"The World and Japan" Database (Project Leader: TANAKA Akihiko)
Database of Japanese Politics and International Relations
National Graduate Institute for Policy Studies (GRIPS); Institute for Advanced Studies on Asia (IASA), The University of Tokyo


[Place] Sea Island, Georgia
[Date] June 9, 2004
[Source] Sea Island Summit Official Site (http://www.g8usa.gov/d_060904i.htm)
[Notes] G8 Senior Group
[Full text]

1. Introduction

At the Kananaskis Summit in June 2002, G8 Leaders launched the Global Partnership Against the Spread of Weapons and Materials of Mass Destruction, committing to support projects to address nonproliferation, disarmament, counter-terrorism and nuclear safety issues. Building on the efforts of the first year of the Partnership, G8 members have taken important steps forward in the past twelve months, guided by the Global Partnership Action goals approved by Leaders at the Evian Summit in June 2003, and can report that progress has been made in implementing projects in Russia. This report evaluates progress on those goals and other Global Partnership activities.

The French Presidency led work on this initiative in the Global Partnership Senior Officials Group (GPSOG). The new Senior Group undertook responsibilities for the Global Partnership among other nonproliferation issues at the beginning of the U.S. Presidency in January 2004. The new Global Partnership Working Group (GPWG) is responsible for expert-level implementation of the initiative, under the guidance of the Senior Group, which has taken an active interest in the Global Partnership.

2. Progress on Global Partnership Action Plan Goals

* Reaching the Kananaskis funding target

Evian Action Plan Goal:

to reach our Kananaskis commitment of raising up to $20 billion over ten years through contributions from new donors or additional pledges from partners.

The national pledges of G8 members include commitments of up to: Canada - Can$1 billion; France - €750 million; Germany - $1.5 billion; Japan - $200 million; Italy - €1 billion; United Kingdom - $750 million; United States - $10 billion. The European Union has pledged €1billion and Russia $2 billion. Members to date have concentrated on establishing program frameworks, implementing programs, and ensuring budgetary allocations to realize their pledges. A number of members have emphasized that additional progress on implementation of current projects in Russia, with corresponding expenditure of funds, is necessary before parliaments will approve increased pledges. Some countries have also emphasized the importance of increased Russian funding.

Six new countries that joined the Global Partnership last year - Finland, the Netherlands, Norway, Poland, Sweden and Switzerland -- have committed about $200 million to specific projects. Recently, Finland announced an increase in its commitment to €15 million.

The G8 members have reaffirmed their commitment to raise up to $20 billion over ten years. Under its Strategy Against the Proliferation of Weapons of Mass Destruction, the European Union intends to reinforce its cooperative threat reduction programs by increasing funding after 2006, for which the creation of a new European Community budget line is being considered.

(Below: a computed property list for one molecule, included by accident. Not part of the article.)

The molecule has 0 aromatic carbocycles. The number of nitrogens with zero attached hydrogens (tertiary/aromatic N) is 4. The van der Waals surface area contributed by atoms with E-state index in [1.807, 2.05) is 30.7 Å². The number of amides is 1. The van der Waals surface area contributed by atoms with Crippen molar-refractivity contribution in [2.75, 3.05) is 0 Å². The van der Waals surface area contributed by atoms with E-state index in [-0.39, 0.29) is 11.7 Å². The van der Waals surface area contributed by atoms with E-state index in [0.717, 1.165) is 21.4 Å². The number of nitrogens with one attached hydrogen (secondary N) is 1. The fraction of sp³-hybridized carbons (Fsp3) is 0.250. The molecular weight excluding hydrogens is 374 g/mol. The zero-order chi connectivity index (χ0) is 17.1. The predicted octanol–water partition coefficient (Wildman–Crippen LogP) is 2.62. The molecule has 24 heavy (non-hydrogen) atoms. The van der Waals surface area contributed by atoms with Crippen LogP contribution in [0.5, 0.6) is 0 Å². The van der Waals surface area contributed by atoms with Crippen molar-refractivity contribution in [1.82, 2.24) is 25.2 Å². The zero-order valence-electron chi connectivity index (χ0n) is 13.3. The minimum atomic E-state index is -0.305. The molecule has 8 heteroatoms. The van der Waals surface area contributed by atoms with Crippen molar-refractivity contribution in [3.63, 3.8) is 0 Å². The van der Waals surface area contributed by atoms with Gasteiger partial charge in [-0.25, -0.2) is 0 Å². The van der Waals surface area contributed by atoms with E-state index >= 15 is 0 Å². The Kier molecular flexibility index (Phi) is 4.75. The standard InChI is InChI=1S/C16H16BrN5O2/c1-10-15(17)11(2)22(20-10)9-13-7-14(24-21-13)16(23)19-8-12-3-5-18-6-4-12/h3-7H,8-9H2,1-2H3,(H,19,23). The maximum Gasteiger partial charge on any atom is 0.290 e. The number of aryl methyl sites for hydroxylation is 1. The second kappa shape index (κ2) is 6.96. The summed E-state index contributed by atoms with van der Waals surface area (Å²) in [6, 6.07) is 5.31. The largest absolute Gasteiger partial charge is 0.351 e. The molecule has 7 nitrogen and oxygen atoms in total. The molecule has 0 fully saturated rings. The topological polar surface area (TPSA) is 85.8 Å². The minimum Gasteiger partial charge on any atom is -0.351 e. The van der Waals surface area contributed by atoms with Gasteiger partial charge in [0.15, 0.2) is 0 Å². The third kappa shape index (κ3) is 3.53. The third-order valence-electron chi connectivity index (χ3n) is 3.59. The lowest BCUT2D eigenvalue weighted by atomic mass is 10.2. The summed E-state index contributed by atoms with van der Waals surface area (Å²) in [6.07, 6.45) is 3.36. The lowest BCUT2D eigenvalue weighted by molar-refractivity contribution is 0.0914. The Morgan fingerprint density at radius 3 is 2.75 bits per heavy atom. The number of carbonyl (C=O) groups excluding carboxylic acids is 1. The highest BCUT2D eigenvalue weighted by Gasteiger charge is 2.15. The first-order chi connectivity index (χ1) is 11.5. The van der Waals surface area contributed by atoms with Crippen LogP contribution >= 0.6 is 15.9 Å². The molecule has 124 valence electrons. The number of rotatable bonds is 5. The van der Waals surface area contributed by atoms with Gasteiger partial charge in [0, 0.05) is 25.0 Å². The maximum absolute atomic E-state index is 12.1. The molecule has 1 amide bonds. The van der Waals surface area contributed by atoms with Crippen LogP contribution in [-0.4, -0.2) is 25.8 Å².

* Expand project activities

Evian Action Plan goal:

To significantly expand project activities, building upon preparatory work to establish implementing frameworks and to develop plans for project activities, as well as to sustain steady progress in projects already under way. We will continue to review progress in initiation and implementation of projects over the coming year, as well as oversee coordination of projects, in order to review priorities, avoid gaps and overlaps, and assess consistency of projects with international security objectives, in accordance with our priorities.

The GPSOG and the GPWG regularly reviewed project implementation over the past year. Such cooperation has resulted in strong progress.

Implementing frameworks. Some G8 members have in place long-standing implementation frameworks for Global Partnership projects. Others, building upon the work of the previous year, have now successfully established the legal basis for specific Global Partnership cooperation with Russia . For example, both Germany and Italy signed agreements with the Russian Federation for cooperation in the areas of nuclear submarine dismantlement and chemical weapons destruction. The United Kingdom and the Russia Federation signed an agreement for cooperation in the nuclear area. Germany concluded an agreement with the Russian Federation on cooperation in the area of physical protection of nuclear materials. New EU Joint Action projects are implemented under the umbrella of bilateral agreements between European Union member states and the Russian Federation. Japan and Russia concluded an implementing agreement for a pilot project to dismantle a Victor III class nuclear submarine. Canadian and Russian officials have completed the text of a framework agreement for Global Partnership cooperation.

The United Kingdom and Canada signed a memorandum of understanding allowing the construction of a railway line at the chemical weapon destruction facility at Shchuch'ye, to be funded by Canada and implemented with the United Kingdom 's assistance. This partnership in action may serve as the model for future cooperation for countries that lack a bilateral agreement with the Russian Federation.

A number of members have used the Multilateral Nuclear Environmental Program in the Russian Federation (MNEPR) framework agreement as a model for new bilateral agreements, or have referred to the MNEPR framework in their agreements. On the other hand, some implementing frameworks have expired and negotiations for others have not been concluded because of differences among the parties.

Initiation and implementation of projects. With implementing agreements in place and other groundwork prepared in the first year of the Partnership, momentum on project implementation increased significantly in the Global Partnership's second year. Highlights of major areas are summarized below.